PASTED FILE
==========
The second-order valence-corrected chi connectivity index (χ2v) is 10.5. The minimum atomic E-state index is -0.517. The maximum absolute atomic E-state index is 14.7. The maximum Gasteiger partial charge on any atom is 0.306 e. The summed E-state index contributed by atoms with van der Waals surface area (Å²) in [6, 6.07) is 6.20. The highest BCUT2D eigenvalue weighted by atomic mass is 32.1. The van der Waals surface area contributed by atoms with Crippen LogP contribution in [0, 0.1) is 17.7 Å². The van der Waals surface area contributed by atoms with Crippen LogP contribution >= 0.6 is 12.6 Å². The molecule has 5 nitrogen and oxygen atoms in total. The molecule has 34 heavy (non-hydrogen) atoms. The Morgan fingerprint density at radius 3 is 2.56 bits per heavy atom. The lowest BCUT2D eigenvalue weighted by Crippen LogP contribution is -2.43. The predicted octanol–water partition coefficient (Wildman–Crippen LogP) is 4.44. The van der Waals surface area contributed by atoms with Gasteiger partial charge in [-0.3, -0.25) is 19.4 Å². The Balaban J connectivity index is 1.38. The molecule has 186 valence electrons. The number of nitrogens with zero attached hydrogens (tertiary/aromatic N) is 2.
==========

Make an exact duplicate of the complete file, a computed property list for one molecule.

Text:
The second-order valence-corrected chi connectivity index (χ2v) is 10.5. The minimum atomic E-state index is -0.517. The maximum absolute atomic E-state index is 14.7. The maximum Gasteiger partial charge on any atom is 0.306 e. The summed E-state index contributed by atoms with van der Waals surface area (Å²) in [6, 6.07) is 6.20. The highest BCUT2D eigenvalue weighted by atomic mass is 32.1. The van der Waals surface area contributed by atoms with Crippen LogP contribution in [0, 0.1) is 17.7 Å². The van der Waals surface area contributed by atoms with Crippen LogP contribution >= 0.6 is 12.6 Å². The molecule has 5 nitrogen and oxygen atoms in total. The molecule has 34 heavy (non-hydrogen) atoms. The Morgan fingerprint density at radius 3 is 2.56 bits per heavy atom. The lowest BCUT2D eigenvalue weighted by Crippen LogP contribution is -2.43. The predicted octanol–water partition coefficient (Wildman–Crippen LogP) is 4.44. The van der Waals surface area contributed by atoms with Gasteiger partial charge in [-0.3, -0.25) is 19.4 Å². The Balaban J connectivity index is 1.38. The molecule has 186 valence electrons. The number of nitrogens with zero attached hydrogens (tertiary/aromatic N) is 2.